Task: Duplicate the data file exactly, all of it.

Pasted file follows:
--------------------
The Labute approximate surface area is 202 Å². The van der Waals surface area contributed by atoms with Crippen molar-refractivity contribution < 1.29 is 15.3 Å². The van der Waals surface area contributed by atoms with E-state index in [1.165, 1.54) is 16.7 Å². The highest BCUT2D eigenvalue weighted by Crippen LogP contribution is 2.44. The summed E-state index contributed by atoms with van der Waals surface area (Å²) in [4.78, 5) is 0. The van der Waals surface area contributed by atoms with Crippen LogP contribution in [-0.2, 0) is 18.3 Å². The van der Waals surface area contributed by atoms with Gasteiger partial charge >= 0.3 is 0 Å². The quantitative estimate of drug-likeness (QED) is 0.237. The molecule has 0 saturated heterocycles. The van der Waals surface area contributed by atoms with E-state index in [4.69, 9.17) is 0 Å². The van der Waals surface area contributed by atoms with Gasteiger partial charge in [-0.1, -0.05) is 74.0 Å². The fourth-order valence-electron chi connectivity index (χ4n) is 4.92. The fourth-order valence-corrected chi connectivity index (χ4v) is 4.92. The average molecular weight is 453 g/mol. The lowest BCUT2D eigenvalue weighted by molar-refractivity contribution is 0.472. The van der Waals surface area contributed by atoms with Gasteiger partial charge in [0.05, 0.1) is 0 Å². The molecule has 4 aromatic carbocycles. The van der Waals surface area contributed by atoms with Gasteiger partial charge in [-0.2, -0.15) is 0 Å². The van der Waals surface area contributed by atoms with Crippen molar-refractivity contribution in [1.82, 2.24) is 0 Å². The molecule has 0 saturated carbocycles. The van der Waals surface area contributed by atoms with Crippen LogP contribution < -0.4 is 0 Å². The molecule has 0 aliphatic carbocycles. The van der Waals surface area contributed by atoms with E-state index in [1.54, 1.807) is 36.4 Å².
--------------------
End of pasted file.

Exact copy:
The Labute approximate surface area is 202 Å². The van der Waals surface area contributed by atoms with Crippen molar-refractivity contribution < 1.29 is 15.3 Å². The van der Waals surface area contributed by atoms with E-state index in [1.165, 1.54) is 16.7 Å². The highest BCUT2D eigenvalue weighted by Crippen LogP contribution is 2.44. The summed E-state index contributed by atoms with van der Waals surface area (Å²) in [4.78, 5) is 0. The van der Waals surface area contributed by atoms with Crippen LogP contribution in [-0.2, 0) is 18.3 Å². The van der Waals surface area contributed by atoms with Gasteiger partial charge >= 0.3 is 0 Å². The quantitative estimate of drug-likeness (QED) is 0.237. The molecule has 0 saturated heterocycles. The van der Waals surface area contributed by atoms with E-state index in [4.69, 9.17) is 0 Å². The van der Waals surface area contributed by atoms with Gasteiger partial charge in [-0.1, -0.05) is 74.0 Å². The fourth-order valence-electron chi connectivity index (χ4n) is 4.92. The fourth-order valence-corrected chi connectivity index (χ4v) is 4.92. The average molecular weight is 453 g/mol. The lowest BCUT2D eigenvalue weighted by molar-refractivity contribution is 0.472. The van der Waals surface area contributed by atoms with Gasteiger partial charge in [0.05, 0.1) is 0 Å². The molecule has 4 aromatic carbocycles. The van der Waals surface area contributed by atoms with Gasteiger partial charge in [-0.2, -0.15) is 0 Å². The van der Waals surface area contributed by atoms with Crippen molar-refractivity contribution in [1.82, 2.24) is 0 Å². The molecule has 0 saturated carbocycles. The van der Waals surface area contributed by atoms with Crippen LogP contribution < -0.4 is 0 Å². The molecule has 0 aliphatic carbocycles. The van der Waals surface area contributed by atoms with E-state index in [1.54, 1.807) is 36.4 Å².